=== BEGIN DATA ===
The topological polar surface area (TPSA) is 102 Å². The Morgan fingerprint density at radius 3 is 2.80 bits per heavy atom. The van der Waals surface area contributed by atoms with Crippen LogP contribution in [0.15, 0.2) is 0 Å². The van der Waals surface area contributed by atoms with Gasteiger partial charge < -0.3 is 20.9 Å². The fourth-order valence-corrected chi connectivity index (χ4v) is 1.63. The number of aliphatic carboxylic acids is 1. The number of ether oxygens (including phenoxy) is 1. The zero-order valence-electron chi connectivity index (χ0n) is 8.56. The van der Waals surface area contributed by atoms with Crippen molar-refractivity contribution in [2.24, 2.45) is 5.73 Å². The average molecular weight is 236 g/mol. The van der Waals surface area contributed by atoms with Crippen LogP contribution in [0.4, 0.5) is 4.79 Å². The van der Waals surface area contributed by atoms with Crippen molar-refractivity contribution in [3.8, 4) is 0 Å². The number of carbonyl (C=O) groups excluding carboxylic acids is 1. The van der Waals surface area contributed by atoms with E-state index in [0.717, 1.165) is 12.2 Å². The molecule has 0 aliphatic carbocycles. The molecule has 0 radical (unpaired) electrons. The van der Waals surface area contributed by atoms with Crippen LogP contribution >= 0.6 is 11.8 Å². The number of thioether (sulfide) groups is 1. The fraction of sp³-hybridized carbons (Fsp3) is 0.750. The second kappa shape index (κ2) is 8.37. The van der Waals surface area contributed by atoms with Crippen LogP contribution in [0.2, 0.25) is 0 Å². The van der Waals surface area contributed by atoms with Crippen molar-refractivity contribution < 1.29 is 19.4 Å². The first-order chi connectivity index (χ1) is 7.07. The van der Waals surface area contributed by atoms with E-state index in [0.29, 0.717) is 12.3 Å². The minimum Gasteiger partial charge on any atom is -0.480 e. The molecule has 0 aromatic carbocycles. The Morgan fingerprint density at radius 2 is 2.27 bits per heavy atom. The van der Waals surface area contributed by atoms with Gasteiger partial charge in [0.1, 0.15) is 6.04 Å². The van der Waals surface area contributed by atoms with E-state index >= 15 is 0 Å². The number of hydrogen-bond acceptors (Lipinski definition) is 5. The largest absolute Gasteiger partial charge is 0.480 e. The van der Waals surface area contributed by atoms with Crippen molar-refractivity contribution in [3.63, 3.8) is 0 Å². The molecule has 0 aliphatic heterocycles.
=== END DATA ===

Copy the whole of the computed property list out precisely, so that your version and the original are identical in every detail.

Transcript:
The topological polar surface area (TPSA) is 102 Å². The Morgan fingerprint density at radius 3 is 2.80 bits per heavy atom. The van der Waals surface area contributed by atoms with Crippen LogP contribution in [0.15, 0.2) is 0 Å². The van der Waals surface area contributed by atoms with Gasteiger partial charge < -0.3 is 20.9 Å². The fourth-order valence-corrected chi connectivity index (χ4v) is 1.63. The number of aliphatic carboxylic acids is 1. The number of ether oxygens (including phenoxy) is 1. The zero-order valence-electron chi connectivity index (χ0n) is 8.56. The van der Waals surface area contributed by atoms with Crippen molar-refractivity contribution in [2.24, 2.45) is 5.73 Å². The average molecular weight is 236 g/mol. The van der Waals surface area contributed by atoms with Crippen LogP contribution in [0.4, 0.5) is 4.79 Å². The van der Waals surface area contributed by atoms with Crippen molar-refractivity contribution in [3.8, 4) is 0 Å². The number of carbonyl (C=O) groups excluding carboxylic acids is 1. The van der Waals surface area contributed by atoms with E-state index in [0.717, 1.165) is 12.2 Å². The molecule has 0 aliphatic carbocycles. The molecule has 0 radical (unpaired) electrons. The van der Waals surface area contributed by atoms with Crippen LogP contribution >= 0.6 is 11.8 Å². The number of thioether (sulfide) groups is 1. The fraction of sp³-hybridized carbons (Fsp3) is 0.750. The second kappa shape index (κ2) is 8.37. The van der Waals surface area contributed by atoms with Crippen LogP contribution in [0.2, 0.25) is 0 Å². The van der Waals surface area contributed by atoms with Crippen molar-refractivity contribution < 1.29 is 19.4 Å². The first-order chi connectivity index (χ1) is 7.07. The van der Waals surface area contributed by atoms with E-state index in [0.29, 0.717) is 12.3 Å². The minimum Gasteiger partial charge on any atom is -0.480 e. The molecule has 0 aromatic carbocycles. The Morgan fingerprint density at radius 2 is 2.27 bits per heavy atom. The van der Waals surface area contributed by atoms with Gasteiger partial charge in [0.1, 0.15) is 6.04 Å². The van der Waals surface area contributed by atoms with E-state index >= 15 is 0 Å². The number of hydrogen-bond acceptors (Lipinski definition) is 5. The largest absolute Gasteiger partial charge is 0.480 e. The van der Waals surface area contributed by atoms with Crippen molar-refractivity contribution in [3.63, 3.8) is 0 Å². The molecule has 0 aliphatic heterocycles.